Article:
── Matthew HenryConcise Commentary on 1 John


1 John 1

Verse 1

[1] That which was from the beginning, which we have heard, which we have seen with our eyes, which we have looked upon, and our hands have handled, of the Word of life;

That which was — Here means, He which was the Word himself; afterwards it means, that which they had heard from him.

Which was — Namely, with the Father, verse 2, before he was manifested.

From the beginning — This phrase is sometimes used in a limited sense; but here it properly means from eternity, being equivalent with, "in the beginning," John 1:1.

That which we — The apostles. Have not only heard, but seen with our eyes, which we have beheld - Attentively considered on various occasions.

Of the Word of life — He is termed the Word, John 1:1; the Life, John 1:4; as he is the living Word of God, who, with the Father and the Spirit, is the fountain of life to all creatures, particularly of spiritual and eternal life.

Verse 2

[2] (For the life was manifested, and we have seen it, and bear witness, and shew unto you that eternal life, which was with the Father, and was manifested unto us;)

For the life — The living Word.

Was manifested — In the flesh, to our very senses.

And we testify and declare — We testify by declaring, by preaching, and writing, 1 John 1:3,4. Preaching lays the foundation, 1 John 1:5-10: writing builds there on.

To you — Who have not seen.

The eternal life — Which always was, and afterward appeared to us. This is mentioned in the beginning of the epistle. In the end of it is mentioned the same eternal life, which we shall always enjoy.

Verse 3

[3] That which we have seen and heard declare we unto you, that ye also may have fellowship with us: and truly our fellowship is with the Father, and with his Son Jesus Christ.

That which we have seen and heard — Of him and from him.

Declare we to you — For this end.

That ye also may have fellowship with us — May enjoy the same fellowship which we enjoy.

And truly our fellowship — Whereby he is in us and we in him.

Is with the Father and with the son — Of the Holy Ghost he speaks afterwards.

Verse 4

[4] And these things write we unto you, that your joy may be full.

That your joy may be full — So our Lord also, John 15:11; 16:22. There is a joy of hope, a joy of faith, and a joy of love. Here the joy of faith is directly intended. It is a concise expression.

Your joy — That is, your faith and the joy arising from it: but it likewise implies the joy of hope and love.

Verse 5

[5] This then is the message which we have heard of him, and declare unto you, that God is light, and in him is no darkness at all.

And this is the sum of the message which we have heard of him - The Son of God.

That God is light — The light of wisdom, love, holiness, glory. What light is to the natural eye, that God is to the spiritual eye.

And in him is no darkness at all — No contrary principle. He is pure, unmixed light.

Verse 6

[6] If we say that we have fellowship with him, and walk in darkness, we lie, and do not the truth:

If we say — Either with our tongue, or in our heart, if we endeavour to persuade either ourselves or others. We have fellowship with him, while we walk, either inwardly or outwardly, in darkness - In sin of any kind.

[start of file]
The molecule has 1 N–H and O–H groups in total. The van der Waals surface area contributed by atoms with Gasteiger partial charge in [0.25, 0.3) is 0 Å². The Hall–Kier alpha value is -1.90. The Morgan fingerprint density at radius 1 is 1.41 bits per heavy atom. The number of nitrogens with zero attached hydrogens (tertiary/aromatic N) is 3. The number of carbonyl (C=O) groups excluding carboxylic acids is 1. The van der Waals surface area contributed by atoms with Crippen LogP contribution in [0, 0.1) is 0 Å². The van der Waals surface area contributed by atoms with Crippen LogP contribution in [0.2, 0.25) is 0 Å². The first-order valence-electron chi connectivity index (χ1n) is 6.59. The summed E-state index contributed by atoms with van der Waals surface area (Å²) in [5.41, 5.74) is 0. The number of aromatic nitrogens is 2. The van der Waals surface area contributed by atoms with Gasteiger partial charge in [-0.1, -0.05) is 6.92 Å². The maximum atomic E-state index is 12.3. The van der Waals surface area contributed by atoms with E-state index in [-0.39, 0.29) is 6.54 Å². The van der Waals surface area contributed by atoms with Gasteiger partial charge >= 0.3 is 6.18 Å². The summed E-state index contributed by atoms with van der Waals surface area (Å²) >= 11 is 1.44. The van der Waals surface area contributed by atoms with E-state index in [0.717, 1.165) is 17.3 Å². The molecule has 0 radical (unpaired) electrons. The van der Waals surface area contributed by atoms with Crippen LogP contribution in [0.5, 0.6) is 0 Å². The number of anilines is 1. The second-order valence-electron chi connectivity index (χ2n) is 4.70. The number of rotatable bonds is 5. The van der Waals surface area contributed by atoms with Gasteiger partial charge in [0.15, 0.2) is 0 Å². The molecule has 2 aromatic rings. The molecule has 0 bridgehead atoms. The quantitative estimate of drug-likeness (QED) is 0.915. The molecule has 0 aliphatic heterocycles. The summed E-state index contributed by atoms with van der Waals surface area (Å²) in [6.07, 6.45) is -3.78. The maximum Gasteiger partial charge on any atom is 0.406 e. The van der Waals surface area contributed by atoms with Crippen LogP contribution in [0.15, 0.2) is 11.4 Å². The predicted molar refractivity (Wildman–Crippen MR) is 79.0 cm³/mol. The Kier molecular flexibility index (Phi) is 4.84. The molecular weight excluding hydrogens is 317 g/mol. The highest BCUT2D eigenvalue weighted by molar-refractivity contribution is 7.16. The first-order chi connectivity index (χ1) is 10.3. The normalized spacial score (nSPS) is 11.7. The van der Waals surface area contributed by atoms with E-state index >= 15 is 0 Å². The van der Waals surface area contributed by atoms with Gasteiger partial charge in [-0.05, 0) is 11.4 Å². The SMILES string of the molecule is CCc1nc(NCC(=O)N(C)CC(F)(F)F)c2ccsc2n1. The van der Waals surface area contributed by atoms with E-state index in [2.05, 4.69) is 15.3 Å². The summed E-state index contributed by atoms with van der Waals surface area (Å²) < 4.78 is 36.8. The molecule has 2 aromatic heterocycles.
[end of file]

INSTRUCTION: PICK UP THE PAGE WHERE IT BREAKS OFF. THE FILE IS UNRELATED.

We do not the truth — Our actions prove, that the truth is not in us.

Verse 7

[7] But if we walk in the light, as he is in the light, we have fellowship one with another, and the blood of Jesus Christ his Son cleanseth us from all sin.

But if we walk in the light — In all holiness. As God is (a deeper word than walk, and more worthy of God) in the light, then we may truly say, we have fellowship one with another - We who have seen, and you who have not seen, do alike enjoy that fellowship with God. The imitation of God being the only sure proof of our having fellowship with him.

And the blood of Jesus Christ his Son — With the grace purchased thereby.

Cleanseth us from all sin — Both original and actual, taking away all the guilt and all the power.

Verse 8

[8] If we say that we have no sin, we deceive ourselves, and the truth is not in us.

If we say — Any child of man, before his blood has cleansed us.

We have no sin — To be cleansed from, instead of confessing our sins, 1 John 1:9, the truth is not in us - Neither in our mouth nor in our heart.

Verse 9

[9] If we confess our sins, he is faithful and just to forgive us our sins, and to cleanse us from all unrighteousness.

But if with a penitent and believing heart, we confess our sins, he is faithful - Because he had promised this blessing, by the unanimous voice of all his prophets.

Just — Surely then he will punish: no; for this very reason he will pardon. This may seem strange; but upon the evangelical principle of atonement and redemption, it is undoubtedly true; because, when the debt is paid, or the purchase made, it is the part of equity to cancel the bond, and consign over the purchased possession.

Both to forgive us our sins — To take away all the guilt of them.

And to cleanse us from all unrighteousness — To purify our souls from every kind and every degree of it.

Verse 10

[10] If we say that we have not sinned, we make him a liar, and his word is not in us.

Yet still we are to retain, even to our lives' end, a deep sense of our past sins. Still if we say, we have not sinned, we make him a liar - Who saith, all have sinned.

And his word is not in us — We do not receive it; we give it no place in our hearts.

── John WesleyExplanatory Notes on 1 John


1 John 1:9